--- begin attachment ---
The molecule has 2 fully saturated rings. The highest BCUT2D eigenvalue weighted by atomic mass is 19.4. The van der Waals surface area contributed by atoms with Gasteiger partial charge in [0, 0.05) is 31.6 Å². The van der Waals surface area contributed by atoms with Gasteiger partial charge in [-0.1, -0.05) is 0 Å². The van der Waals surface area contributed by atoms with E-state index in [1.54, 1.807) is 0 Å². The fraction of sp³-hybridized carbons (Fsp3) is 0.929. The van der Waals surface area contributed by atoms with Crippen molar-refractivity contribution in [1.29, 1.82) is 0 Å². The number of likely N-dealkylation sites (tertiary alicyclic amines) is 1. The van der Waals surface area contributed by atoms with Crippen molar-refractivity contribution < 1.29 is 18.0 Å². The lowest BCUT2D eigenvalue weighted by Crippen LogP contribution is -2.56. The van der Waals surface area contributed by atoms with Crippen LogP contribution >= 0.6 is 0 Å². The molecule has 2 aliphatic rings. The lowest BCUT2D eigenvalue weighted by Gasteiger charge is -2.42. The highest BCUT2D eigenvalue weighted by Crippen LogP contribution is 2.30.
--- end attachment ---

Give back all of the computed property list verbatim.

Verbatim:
The molecule has 2 fully saturated rings. The highest BCUT2D eigenvalue weighted by atomic mass is 19.4. The van der Waals surface area contributed by atoms with Gasteiger partial charge in [0, 0.05) is 31.6 Å². The van der Waals surface area contributed by atoms with Gasteiger partial charge in [-0.1, -0.05) is 0 Å². The van der Waals surface area contributed by atoms with E-state index in [1.54, 1.807) is 0 Å². The fraction of sp³-hybridized carbons (Fsp3) is 0.929. The van der Waals surface area contributed by atoms with Crippen molar-refractivity contribution in [1.29, 1.82) is 0 Å². The number of likely N-dealkylation sites (tertiary alicyclic amines) is 1. The van der Waals surface area contributed by atoms with Crippen molar-refractivity contribution < 1.29 is 18.0 Å². The lowest BCUT2D eigenvalue weighted by Crippen LogP contribution is -2.56. The van der Waals surface area contributed by atoms with Crippen LogP contribution >= 0.6 is 0 Å². The molecule has 2 aliphatic rings. The lowest BCUT2D eigenvalue weighted by Gasteiger charge is -2.42. The highest BCUT2D eigenvalue weighted by Crippen LogP contribution is 2.30.